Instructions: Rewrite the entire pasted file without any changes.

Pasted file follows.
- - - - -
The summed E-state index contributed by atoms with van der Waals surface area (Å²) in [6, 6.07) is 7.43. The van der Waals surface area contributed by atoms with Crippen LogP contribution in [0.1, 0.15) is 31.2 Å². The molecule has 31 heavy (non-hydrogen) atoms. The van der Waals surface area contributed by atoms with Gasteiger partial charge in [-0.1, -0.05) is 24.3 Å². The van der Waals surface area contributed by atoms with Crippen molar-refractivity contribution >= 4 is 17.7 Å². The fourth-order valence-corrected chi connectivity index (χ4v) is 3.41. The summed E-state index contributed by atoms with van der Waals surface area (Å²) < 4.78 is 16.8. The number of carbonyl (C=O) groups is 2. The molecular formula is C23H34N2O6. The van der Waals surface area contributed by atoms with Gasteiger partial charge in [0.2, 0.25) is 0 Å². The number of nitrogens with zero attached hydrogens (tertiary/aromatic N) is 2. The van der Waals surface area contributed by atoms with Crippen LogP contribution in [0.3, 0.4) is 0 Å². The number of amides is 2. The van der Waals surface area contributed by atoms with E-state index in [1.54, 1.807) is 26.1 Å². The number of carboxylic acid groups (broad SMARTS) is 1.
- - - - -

The summed E-state index contributed by atoms with van der Waals surface area (Å²) in [6, 6.07) is 7.43. The van der Waals surface area contributed by atoms with Crippen LogP contribution in [0.1, 0.15) is 31.2 Å². The molecule has 31 heavy (non-hydrogen) atoms. The van der Waals surface area contributed by atoms with Gasteiger partial charge in [-0.1, -0.05) is 24.3 Å². The van der Waals surface area contributed by atoms with Crippen molar-refractivity contribution >= 4 is 17.7 Å². The fourth-order valence-corrected chi connectivity index (χ4v) is 3.41. The summed E-state index contributed by atoms with van der Waals surface area (Å²) < 4.78 is 16.8. The number of carbonyl (C=O) groups is 2. The molecular formula is C23H34N2O6. The van der Waals surface area contributed by atoms with Gasteiger partial charge in [0.2, 0.25) is 0 Å². The number of nitrogens with zero attached hydrogens (tertiary/aromatic N) is 2. The van der Waals surface area contributed by atoms with Crippen LogP contribution in [0.3, 0.4) is 0 Å². The number of amides is 2. The van der Waals surface area contributed by atoms with E-state index in [1.54, 1.807) is 26.1 Å². The number of carboxylic acid groups (broad SMARTS) is 1.